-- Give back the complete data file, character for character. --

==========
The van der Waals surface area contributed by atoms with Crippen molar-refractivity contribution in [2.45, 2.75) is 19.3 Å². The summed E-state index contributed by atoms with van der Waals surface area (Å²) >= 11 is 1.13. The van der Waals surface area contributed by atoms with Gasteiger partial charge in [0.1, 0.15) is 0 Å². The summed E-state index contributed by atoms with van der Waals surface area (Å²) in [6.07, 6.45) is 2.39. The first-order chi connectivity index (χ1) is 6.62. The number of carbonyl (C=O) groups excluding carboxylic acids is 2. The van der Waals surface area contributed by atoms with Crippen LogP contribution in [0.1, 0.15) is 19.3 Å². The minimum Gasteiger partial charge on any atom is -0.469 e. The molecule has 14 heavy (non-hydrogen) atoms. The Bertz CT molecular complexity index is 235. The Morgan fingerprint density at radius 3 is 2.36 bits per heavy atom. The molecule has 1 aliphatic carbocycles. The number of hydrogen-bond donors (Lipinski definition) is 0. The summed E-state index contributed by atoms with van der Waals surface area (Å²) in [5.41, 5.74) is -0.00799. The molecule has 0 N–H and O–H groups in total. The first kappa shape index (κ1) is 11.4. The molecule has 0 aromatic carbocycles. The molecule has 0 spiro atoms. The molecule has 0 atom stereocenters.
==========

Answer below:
The van der Waals surface area contributed by atoms with Crippen molar-refractivity contribution in [2.45, 2.75) is 19.3 Å². The summed E-state index contributed by atoms with van der Waals surface area (Å²) >= 11 is 1.13. The van der Waals surface area contributed by atoms with Gasteiger partial charge in [0.1, 0.15) is 0 Å². The summed E-state index contributed by atoms with van der Waals surface area (Å²) in [6.07, 6.45) is 2.39. The first-order chi connectivity index (χ1) is 6.62. The number of carbonyl (C=O) groups excluding carboxylic acids is 2. The van der Waals surface area contributed by atoms with Crippen LogP contribution in [0.1, 0.15) is 19.3 Å². The minimum Gasteiger partial charge on any atom is -0.469 e. The molecule has 14 heavy (non-hydrogen) atoms. The Bertz CT molecular complexity index is 235. The Morgan fingerprint density at radius 3 is 2.36 bits per heavy atom. The molecule has 1 aliphatic carbocycles. The number of hydrogen-bond donors (Lipinski definition) is 0. The summed E-state index contributed by atoms with van der Waals surface area (Å²) in [5.41, 5.74) is -0.00799. The molecule has 0 N–H and O–H groups in total. The first kappa shape index (κ1) is 11.4. The molecule has 0 aromatic carbocycles. The molecule has 0 spiro atoms. The molecule has 0 atom stereocenters.